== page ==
Creative Nonfiction

Episode 7: Motherhood

Motherhood has often been considered a pinnacle of wisdom and serenity, a sort of joining together of all those parts of ourselves in lesser focus. But in truth, motherhood opens more doors than it closes. It is an endless series of complications and ambiguities that are put into sharper relief by the arrival of a daughter. What emerges from the following four stories is this precise push and pull, pondered through the lens of devotion and loss, of privilege and resentment, of injustice and forgiveness. […]

Interviews

Episode 6: The Imperfect Art of Medicine

Why is it so hard to change people’s minds and behaviors with new facts? We explore this question through pediatrics. In 2015, after a landmark medical study proved that the early inclusion of peanut in the diet of infants prevents peanut allergy, Ron Sunog, MD, set out to develop a great first peanut food for infants. When most physicians and parents did not embrace this important new information, Dr. Sunog was determined to understand why. Dr. Sunog joins me to discuss his new book, Eat The Eight. […]

Eat The Eight, by Ron Sunog, MD
Nasiona Books

How to Navigate the Imperfect Art of Medicine and Prevent Food Allergy with Food: New Book, ‘Eat The Eight,’ by Ron Sunog, MD

In 2015, after a landmark medical study proved that the early inclusion of peanut in the diet of infants prevents peanut allergy, Ron Sunog, MD, set out to develop a great first peanut food for infants. When most physicians and parents did not embrace this important new information, Dr. Sunog was determined to understand why. Eat The Eight examines how difficult it is to acquire and understand good medical evidence, the complex web of reason and emotion through which people filter medical information, and the imperative to thoughtfully temper the science of medicine with the art of medicine. Parents will learn how a healthful diet can be key to reducing their infant’s risk of developing food allergy. […]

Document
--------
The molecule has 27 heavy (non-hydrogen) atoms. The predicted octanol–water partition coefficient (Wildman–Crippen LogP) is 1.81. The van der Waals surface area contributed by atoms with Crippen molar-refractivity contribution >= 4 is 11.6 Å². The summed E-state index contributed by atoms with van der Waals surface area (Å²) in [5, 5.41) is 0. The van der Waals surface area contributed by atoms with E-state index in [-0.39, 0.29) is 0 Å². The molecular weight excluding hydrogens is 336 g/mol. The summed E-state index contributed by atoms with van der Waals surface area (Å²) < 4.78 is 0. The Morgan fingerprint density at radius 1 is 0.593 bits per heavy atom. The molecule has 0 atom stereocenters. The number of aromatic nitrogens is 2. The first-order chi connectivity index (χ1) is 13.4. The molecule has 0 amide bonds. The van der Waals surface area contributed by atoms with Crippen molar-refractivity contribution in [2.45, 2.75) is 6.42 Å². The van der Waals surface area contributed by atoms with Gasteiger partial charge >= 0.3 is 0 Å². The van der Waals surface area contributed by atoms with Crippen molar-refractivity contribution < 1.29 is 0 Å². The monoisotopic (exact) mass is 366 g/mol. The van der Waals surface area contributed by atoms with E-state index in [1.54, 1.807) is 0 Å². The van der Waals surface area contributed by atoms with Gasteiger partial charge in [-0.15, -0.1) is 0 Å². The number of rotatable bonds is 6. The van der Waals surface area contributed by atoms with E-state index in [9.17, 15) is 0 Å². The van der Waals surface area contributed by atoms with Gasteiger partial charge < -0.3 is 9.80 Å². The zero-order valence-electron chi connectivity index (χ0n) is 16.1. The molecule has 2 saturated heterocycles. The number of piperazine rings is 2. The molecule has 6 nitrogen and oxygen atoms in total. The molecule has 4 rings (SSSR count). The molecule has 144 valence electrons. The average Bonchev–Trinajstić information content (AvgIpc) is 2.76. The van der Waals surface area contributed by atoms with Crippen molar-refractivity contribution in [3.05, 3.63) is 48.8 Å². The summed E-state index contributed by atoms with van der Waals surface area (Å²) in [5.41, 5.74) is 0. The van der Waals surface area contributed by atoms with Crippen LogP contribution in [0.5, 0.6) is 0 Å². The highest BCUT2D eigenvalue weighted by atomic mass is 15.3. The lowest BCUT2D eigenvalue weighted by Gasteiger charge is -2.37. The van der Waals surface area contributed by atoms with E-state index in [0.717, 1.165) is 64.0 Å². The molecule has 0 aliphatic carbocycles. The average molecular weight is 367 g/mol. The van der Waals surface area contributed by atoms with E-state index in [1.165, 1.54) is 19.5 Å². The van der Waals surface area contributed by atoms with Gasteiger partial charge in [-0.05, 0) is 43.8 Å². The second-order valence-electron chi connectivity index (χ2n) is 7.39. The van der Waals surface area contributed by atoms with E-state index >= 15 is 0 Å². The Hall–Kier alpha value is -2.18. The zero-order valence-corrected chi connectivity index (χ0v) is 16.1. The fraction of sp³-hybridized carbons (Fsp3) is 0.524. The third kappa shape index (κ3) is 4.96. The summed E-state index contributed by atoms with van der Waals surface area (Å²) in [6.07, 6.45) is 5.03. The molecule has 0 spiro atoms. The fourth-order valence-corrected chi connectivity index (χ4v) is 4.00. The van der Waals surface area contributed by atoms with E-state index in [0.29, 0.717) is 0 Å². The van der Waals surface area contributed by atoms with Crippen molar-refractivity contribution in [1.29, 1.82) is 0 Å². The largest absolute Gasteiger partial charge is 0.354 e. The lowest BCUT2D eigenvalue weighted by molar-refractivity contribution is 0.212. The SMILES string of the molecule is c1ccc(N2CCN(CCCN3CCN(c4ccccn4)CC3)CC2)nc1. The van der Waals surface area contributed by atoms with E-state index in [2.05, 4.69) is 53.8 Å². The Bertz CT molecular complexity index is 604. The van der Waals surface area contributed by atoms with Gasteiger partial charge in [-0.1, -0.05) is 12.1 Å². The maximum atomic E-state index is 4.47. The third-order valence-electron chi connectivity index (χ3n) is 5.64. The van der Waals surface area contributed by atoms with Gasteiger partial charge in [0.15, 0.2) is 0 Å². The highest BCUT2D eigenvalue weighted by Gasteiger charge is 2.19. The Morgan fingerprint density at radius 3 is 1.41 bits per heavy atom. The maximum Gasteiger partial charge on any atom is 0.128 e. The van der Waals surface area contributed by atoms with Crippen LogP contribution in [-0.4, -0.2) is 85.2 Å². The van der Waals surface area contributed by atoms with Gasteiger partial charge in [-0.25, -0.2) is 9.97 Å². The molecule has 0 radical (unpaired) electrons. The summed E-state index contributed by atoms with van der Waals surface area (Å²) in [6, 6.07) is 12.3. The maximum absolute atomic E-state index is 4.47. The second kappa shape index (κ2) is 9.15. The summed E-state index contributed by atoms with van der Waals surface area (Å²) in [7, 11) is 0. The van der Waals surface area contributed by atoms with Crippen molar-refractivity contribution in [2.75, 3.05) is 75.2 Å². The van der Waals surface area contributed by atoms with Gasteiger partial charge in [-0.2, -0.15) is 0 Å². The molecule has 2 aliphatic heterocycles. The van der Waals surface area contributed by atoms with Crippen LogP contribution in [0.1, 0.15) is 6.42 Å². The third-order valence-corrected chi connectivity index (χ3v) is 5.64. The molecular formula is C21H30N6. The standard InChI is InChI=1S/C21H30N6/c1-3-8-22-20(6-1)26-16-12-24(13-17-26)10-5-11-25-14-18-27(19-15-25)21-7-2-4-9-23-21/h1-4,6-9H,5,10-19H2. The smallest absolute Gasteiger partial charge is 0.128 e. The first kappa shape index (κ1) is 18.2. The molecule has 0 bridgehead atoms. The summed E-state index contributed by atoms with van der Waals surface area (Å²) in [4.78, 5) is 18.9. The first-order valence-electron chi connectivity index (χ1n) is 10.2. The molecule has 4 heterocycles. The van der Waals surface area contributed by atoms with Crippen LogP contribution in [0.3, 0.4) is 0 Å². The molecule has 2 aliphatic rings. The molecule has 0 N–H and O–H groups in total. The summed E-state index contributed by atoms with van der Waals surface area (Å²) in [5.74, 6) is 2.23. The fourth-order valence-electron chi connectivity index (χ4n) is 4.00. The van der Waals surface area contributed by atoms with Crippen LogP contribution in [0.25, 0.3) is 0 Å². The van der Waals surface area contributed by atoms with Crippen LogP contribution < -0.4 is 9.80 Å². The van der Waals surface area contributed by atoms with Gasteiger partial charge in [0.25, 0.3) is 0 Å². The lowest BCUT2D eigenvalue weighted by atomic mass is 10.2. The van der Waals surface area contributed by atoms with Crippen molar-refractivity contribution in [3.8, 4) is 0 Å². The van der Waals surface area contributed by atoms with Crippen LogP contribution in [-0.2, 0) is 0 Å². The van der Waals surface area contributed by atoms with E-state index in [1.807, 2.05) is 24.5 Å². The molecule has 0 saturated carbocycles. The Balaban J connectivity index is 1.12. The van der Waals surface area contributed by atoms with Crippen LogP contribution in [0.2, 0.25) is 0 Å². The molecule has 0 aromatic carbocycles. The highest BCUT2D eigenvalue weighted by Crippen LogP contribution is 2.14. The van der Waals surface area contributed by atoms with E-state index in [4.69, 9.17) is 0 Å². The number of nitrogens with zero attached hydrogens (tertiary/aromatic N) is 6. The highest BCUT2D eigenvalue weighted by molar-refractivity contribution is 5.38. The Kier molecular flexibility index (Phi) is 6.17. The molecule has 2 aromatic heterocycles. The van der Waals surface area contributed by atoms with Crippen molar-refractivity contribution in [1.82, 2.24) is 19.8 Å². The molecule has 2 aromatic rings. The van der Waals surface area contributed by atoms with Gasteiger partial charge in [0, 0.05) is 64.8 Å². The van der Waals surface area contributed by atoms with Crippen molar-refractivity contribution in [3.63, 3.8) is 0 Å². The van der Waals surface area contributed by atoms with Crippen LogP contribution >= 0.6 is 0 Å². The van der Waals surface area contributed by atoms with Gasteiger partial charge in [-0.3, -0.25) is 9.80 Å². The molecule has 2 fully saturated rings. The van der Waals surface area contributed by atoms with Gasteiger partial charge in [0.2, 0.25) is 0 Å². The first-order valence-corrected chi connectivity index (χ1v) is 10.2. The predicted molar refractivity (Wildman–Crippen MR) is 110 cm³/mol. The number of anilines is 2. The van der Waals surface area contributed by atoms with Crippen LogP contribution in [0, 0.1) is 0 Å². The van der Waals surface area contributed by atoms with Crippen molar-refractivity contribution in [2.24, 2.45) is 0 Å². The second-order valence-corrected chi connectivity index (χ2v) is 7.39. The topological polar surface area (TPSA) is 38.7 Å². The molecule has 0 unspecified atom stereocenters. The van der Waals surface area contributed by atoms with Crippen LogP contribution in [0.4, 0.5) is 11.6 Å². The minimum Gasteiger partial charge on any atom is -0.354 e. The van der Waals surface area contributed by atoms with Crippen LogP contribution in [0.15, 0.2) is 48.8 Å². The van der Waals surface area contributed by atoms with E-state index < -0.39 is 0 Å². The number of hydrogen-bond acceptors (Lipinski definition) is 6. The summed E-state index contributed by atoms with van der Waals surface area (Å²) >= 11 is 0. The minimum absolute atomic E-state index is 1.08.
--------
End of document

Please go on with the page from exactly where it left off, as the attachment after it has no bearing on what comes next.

Umberto Boccioni, "Head Against the Light (The Artist's Sister)," ink on paper, 1912, bequest of Lydia Winston Malbin, 1989, The Metropolitan Museum of Art.
Creative Nonfiction

Diptych: Origins, Neurodivergence

A shock medical diagnosis. A child’s awareness of her otherness in the neurotypical world. In her two-panel essay, Deborah Elderhorst ponders the gaps that exist between one person’s perceptions and another’s lived experience, even within the closest of familial bonds. This is a mother’s heart-song to her daughter. […]

Lafayette Maynard Dixon, "Sunset Magazine: September," lithograph, 1904, purchase, Leonard A. Lauder Gift, 2015, The Metropolitan Museum of Art.
Diaspora & Immigration Series

A Guide to Parenting

*WINNER OF THE NASIONA NONFICTION POETRY PRIZE, 2019*

I hope you don’t look Asian
like me.
I don’t want anyone, boy or girl,
reducing you to some Oriental fetish.

You will never know
your grandparents on my side.
I hope you will never know the hunger
that comes with such loneliness. […]

Odilon Redon, "It Was a Hand, Seemingly as Much of Flesh and Blood as My Own, plate 4 of 6," lithograph in black on ivory China paper laid down on white wove paper, 1896, The Stickney Collection, The Art Institute of Chicago.
Columns

The Power of Story

Stories are the foundation of our civilizations and our societies. Our legends and myths, our scientific discoveries and our explorations, can inform and influence us both individually and collectively. But what separates us also holds […]